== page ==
Quora Flap Exposes What’s Wrong in the Hiring Process (or 5 Mistakes You’re Making When Hiring Millennials)

An engineer got a job offer revoked when he posted to Quora, asking for help in deciding between job offers at Zenefits and Uber. Zenefits CEO Parker Conrad rescinded the offer. Business Insider calls his logic “brilliant.” I agree-it brilliantly shows what is wrong with recruiting today.

When I first heard about this I figured the original engineer’s question had been whiny or attack oriented or insulting to Zenefits or Uber, but, in fact, it wasn’t. It was a well-reasoned pro and con list. The only problem was posting this publicly, but as I said, it wasn’t rude or inappropriate. But Conrad parachuted in and revoked the job offer saying,

Definitely not Zenefits….We really value people who “get” what we do and who *want* to work here, specifically. It’s not for everyone, but there are enough ppl out there who do want to work here that we can afford to be selective.

So, let me tell you why I think Conrad’s response was not brilliant in a good way, and what is wrong with the hiring process in general.

To keep reading, click here; Quora Flap Exposes What’s Wrong in the Hiring Process (or 5 Mistakes You’re Making When Hiring Millennials)

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9 thoughts on “Quora Flap Exposes What’s Wrong in the Hiring Process (or 5 Mistakes You’re Making When Hiring Millennials)

  1. Is it just millennials, though? Anymore, lots of people are taking to social media rather than just their peer network. I will say, however, that the CEO probably should not have replied online. Rescinding the offer is easy enough but to go online with what amounts to a snotty retort seems childish. This gives me the willies because of how vocal and visible it is all of a sudden . . .

    1. No. Not just Millennials, but to be honest, people click on and share articles with Millennials in the headline and since I’m paid by the hit at Inc…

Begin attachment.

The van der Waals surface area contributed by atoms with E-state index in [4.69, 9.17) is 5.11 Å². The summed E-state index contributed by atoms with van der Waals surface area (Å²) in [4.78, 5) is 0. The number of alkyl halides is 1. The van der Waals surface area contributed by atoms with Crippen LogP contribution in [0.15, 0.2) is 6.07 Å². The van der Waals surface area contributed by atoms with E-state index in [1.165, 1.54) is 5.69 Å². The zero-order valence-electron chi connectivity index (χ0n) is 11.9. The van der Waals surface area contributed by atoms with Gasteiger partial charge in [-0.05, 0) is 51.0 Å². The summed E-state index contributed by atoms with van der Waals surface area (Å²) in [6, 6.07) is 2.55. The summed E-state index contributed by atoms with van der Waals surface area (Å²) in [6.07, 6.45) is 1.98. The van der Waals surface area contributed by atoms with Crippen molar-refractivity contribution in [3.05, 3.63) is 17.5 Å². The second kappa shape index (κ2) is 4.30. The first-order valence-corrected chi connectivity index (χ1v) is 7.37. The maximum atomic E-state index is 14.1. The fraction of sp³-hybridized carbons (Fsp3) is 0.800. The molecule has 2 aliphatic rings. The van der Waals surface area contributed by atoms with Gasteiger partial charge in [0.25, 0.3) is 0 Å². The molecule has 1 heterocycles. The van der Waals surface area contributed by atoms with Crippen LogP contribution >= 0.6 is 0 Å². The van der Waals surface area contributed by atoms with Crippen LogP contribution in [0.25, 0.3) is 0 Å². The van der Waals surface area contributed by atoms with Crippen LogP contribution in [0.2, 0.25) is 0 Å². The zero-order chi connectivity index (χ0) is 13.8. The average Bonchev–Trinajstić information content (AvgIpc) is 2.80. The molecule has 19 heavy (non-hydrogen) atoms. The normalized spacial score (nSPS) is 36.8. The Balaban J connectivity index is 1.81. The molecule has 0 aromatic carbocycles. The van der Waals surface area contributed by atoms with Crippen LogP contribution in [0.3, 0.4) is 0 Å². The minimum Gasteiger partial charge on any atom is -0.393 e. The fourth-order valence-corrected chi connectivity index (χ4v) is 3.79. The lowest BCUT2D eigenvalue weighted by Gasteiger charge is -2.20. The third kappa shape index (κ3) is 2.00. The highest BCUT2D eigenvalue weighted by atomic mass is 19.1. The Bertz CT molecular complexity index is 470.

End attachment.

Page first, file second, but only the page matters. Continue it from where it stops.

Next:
2. Zenefits’ “crime” is far worse than the engineer’s. Their display of their arrogant, God’s-gift-to-employees, mindset can — and should — cost them future valuable applicants. The engineer may have be naïve — not realizing that Zenefits would learn of his on-line question and/or overreact to it so vociferously — but now he knows better and can readily modify his behavior. Frankly, he is better off not working at such a place. It will probably be much more difficult — to impossible — for Zenefits to easily change its mind-control-type corporate culture.

      1. I would have picked Zenefits if the CEO didn’t respond, after weighing the options. OP clearly was leaving that way by how OP had written the Zenefits pros. Though at this point, not sure if this engineer wants to pick Uber either. What was a promising thing with two offers, is now tainted by the Zenefits CEO. No job is a slam dunk, I’ll take it when given two comparable offers. That CEO is just mad that that his branding isn’t working and its being held against them.

  3. Testify! As usual you are spot on Evil HR Lady, I am convinced nobody can tell it like it is the way you do.

    … And I am impressed you took on Business Insider, since so many take their word on such authority.

    Even if you had to include ‘Millenials’ in the title to add to its clickability (just so you know it’s not why I read it).

    Thank you for letting us know that Inc. pays by the click (I am sure everyone else does too.) Now that I am aware of that, I am not going to be responsible for paying them for everything they put up. I had a preview of this one pop – up after reading your article:

    5 Steps to a Millennial-Friendly Workplace

    …and the first piece of advice featured is:

    “Ditch the cubes”

    Are they insane?

  4. Five responses to work into your employment interview:

    (5) I am on-call 24-7 when my company is sick.
    (4) I think of other companies as competitors, not opportunities.
    (3) I don’t care about pay or working conditions. I only want to prove myself.
    (2) I have wanted to work for ThisCo since I was in high school.
    (1) I love my family, but work comes first. (From The Organization Man, a must read from 1956)

  5. Within the UK to combat the power of social media effect both company and personal branding of executives a number of organizations use “gagging” clauses in contracts. HR at its most dangerous.

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